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2019 was a big year for Philippine cinema. The country witnessed iconic gems like John Denver Trending and Lola Igna in the Cinemalaya Film Festival and Pista ng Pelikulang Pilipino, respectively, saw another record-breaker in Cathy Garcia-Molina’s Hello, Love, Goodbye starring Kathryn Bernardo and Alden Richards, Mikhail Red’s Dead Kids became the first-ever Filipino film produced and streamed on Netflix, and the industry itself celebrated 100 years in the business.

As the year—and the decade—comes to a close, the Philippines hosts one final festival, arguably the most-talked about and dominant given how it sweeps the entire nation for two weeks with nothing but its competitors. The Metro Manila Film Festival (MMFF), for many Filipinos, is considered our local equivalent to the Academy Awards in terms of grand scale—the difference however lies in the MMFF’s focus on commercial viability and Filipino culture.

This 2019 edition has some familiar players competing such as December box office rulers Vice Ganda, Vic Sotto, and Ai-Ai delas Alas, and some fresh looks like Carmina Villaroel appearing on the big screen for the first time since 2017’s Love You to the Stars and Back. With all these big names and more involved in the eight films selected for competition, there are a few that certainly draw the curtain on what has been quite a year for the Filipino film industry.

Miracle in Cell No. 7
Directed by Nuel Crisostomo Naval
Starring Aga Muhlach, Bela Padilla, Xia Vigor

Naval’s film is a remake of the South Korean movie of the same name, and centers around a mentally challenged father who is wrongfully accused and thrown into prison where his life changes forever. Like the original, Miracle in Cell No. 7 promises tears and wet tissues because of how it tackles a father’s love and the people he meets, this time tweaked with local issues and environments for Filipino audiences to relate more. Muhlach is the bright light in what is definitely an emotional movie, and the rest of the cast carry their own as they each throw in a reason this particular film is the perfect one to watch at the close of the Christmas season.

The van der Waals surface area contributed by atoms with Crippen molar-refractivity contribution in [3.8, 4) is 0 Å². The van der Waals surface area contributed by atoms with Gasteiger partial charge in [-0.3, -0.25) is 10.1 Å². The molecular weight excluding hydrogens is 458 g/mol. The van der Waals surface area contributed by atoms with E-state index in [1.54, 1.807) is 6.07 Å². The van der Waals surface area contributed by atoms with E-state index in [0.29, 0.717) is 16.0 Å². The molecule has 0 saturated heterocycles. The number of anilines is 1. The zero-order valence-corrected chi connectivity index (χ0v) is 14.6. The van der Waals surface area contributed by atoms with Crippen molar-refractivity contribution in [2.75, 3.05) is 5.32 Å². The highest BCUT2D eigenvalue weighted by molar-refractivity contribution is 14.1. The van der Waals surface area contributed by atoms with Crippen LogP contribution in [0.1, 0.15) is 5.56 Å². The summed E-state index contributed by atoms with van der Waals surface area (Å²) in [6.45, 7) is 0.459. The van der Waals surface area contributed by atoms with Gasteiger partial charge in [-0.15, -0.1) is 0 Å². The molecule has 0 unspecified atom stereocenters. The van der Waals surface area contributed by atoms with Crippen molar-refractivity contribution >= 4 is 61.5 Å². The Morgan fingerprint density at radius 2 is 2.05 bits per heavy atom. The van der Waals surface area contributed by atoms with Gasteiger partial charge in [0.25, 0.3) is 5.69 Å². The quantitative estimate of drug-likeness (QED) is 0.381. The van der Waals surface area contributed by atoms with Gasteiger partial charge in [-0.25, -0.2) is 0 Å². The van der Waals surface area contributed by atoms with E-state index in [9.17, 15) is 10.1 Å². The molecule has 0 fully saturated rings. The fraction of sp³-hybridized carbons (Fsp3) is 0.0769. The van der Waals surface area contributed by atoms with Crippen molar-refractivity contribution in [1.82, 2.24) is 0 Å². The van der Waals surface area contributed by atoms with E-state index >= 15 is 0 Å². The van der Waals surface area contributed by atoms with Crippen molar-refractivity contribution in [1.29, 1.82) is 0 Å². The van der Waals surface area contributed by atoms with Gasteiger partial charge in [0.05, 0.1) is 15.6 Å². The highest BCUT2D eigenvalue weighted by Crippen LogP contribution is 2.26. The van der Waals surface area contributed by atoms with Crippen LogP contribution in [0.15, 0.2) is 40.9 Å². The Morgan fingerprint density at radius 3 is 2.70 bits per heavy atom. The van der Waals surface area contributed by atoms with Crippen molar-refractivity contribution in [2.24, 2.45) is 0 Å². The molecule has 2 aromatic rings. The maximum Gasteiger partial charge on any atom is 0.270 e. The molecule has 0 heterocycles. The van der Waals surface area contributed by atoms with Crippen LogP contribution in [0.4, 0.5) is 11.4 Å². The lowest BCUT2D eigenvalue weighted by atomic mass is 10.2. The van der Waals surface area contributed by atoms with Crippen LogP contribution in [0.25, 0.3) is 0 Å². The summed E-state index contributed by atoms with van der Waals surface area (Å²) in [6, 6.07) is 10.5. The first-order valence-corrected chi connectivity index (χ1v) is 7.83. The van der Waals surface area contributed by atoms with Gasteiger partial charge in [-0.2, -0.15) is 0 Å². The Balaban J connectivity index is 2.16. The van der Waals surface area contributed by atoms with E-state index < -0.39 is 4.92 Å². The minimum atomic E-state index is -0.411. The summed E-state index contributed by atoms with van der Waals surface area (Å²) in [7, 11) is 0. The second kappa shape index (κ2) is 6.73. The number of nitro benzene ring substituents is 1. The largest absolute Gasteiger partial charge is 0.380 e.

Directed by Brillante Mendoza
Starring Judy Ann Santos, Allen Dizon

Cairo Film Festival Best Actress winner Judy Ann Santos stars as a Muslim mother caring for her cancer-stricken daughter while her husband fights against rebels elsewhere on the titular island. What may come off as a war film is mixed in with folklore and animation through the drawings of the sickly Aisa, played by Yuna Tangog. While not as strong as his previous films, Mendoza gives enough weight in Mindanao as to why its complex issues of war and individuality should not be ignored, and Santos’ performance is all but enough to carry Honee Alipio’s crude screenplay. Mindanao won Best Picture for this year.

Directed by Alvin Yapan
Starring Iza Calzado, Jasmine Curtis-Smith, Meryll Soriano

Director Alvin Yapan teams up with legendary screenwriter Ricky Lee to deliver a story about the leprosy-stricken island of Culion, Palawan and features the tremendous acting trio of Iza Calzado, Jasmine Curtis-Smith, and Meryll Soriano. Beyond the disease that is slowly killing them—this period film is set during the American occupation when leprosy seemed incurable—the three women have their own problems to deal with, and one of them involves a guest appearance by John Lloyd Cruz. Because of how sensitive the topic of leprosy is, and how the need for historical knowledge is vital, Yapan’s Culion will serve as a harrowing reminder for what can truly break a person.

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Source: Manila Bulletin

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